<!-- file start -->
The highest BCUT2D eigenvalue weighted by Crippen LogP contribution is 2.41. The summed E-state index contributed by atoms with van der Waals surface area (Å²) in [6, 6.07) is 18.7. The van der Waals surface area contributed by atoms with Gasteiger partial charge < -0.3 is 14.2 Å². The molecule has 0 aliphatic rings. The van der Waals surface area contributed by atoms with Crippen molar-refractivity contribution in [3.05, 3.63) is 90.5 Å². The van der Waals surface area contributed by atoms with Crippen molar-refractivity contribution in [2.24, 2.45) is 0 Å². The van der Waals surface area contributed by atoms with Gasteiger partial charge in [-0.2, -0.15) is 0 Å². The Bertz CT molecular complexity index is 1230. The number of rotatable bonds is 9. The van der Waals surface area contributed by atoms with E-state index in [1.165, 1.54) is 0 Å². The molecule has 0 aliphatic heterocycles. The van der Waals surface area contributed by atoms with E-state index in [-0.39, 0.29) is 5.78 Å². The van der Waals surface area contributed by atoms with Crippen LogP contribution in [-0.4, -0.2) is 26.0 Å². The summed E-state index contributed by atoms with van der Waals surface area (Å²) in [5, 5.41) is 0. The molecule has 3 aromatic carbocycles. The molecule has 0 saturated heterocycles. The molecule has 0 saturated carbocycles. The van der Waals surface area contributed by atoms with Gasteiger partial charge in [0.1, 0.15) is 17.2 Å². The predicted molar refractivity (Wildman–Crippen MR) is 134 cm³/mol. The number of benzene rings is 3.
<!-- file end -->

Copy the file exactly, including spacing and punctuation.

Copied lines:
The highest BCUT2D eigenvalue weighted by Crippen LogP contribution is 2.41. The summed E-state index contributed by atoms with van der Waals surface area (Å²) in [6, 6.07) is 18.7. The van der Waals surface area contributed by atoms with Gasteiger partial charge < -0.3 is 14.2 Å². The molecule has 0 aliphatic rings. The van der Waals surface area contributed by atoms with Crippen molar-refractivity contribution in [3.05, 3.63) is 90.5 Å². The van der Waals surface area contributed by atoms with Crippen molar-refractivity contribution in [2.24, 2.45) is 0 Å². The van der Waals surface area contributed by atoms with Gasteiger partial charge in [-0.2, -0.15) is 0 Å². The Bertz CT molecular complexity index is 1230. The number of rotatable bonds is 9. The van der Waals surface area contributed by atoms with E-state index in [1.165, 1.54) is 0 Å². The molecule has 0 aliphatic heterocycles. The van der Waals surface area contributed by atoms with E-state index in [-0.39, 0.29) is 5.78 Å². The van der Waals surface area contributed by atoms with Crippen LogP contribution in [-0.4, -0.2) is 26.0 Å². The summed E-state index contributed by atoms with van der Waals surface area (Å²) in [5, 5.41) is 0. The molecule has 3 aromatic carbocycles. The molecule has 0 saturated heterocycles. The molecule has 0 saturated carbocycles. The van der Waals surface area contributed by atoms with Gasteiger partial charge in [0.1, 0.15) is 17.2 Å². The predicted molar refractivity (Wildman–Crippen MR) is 134 cm³/mol. The number of benzene rings is 3.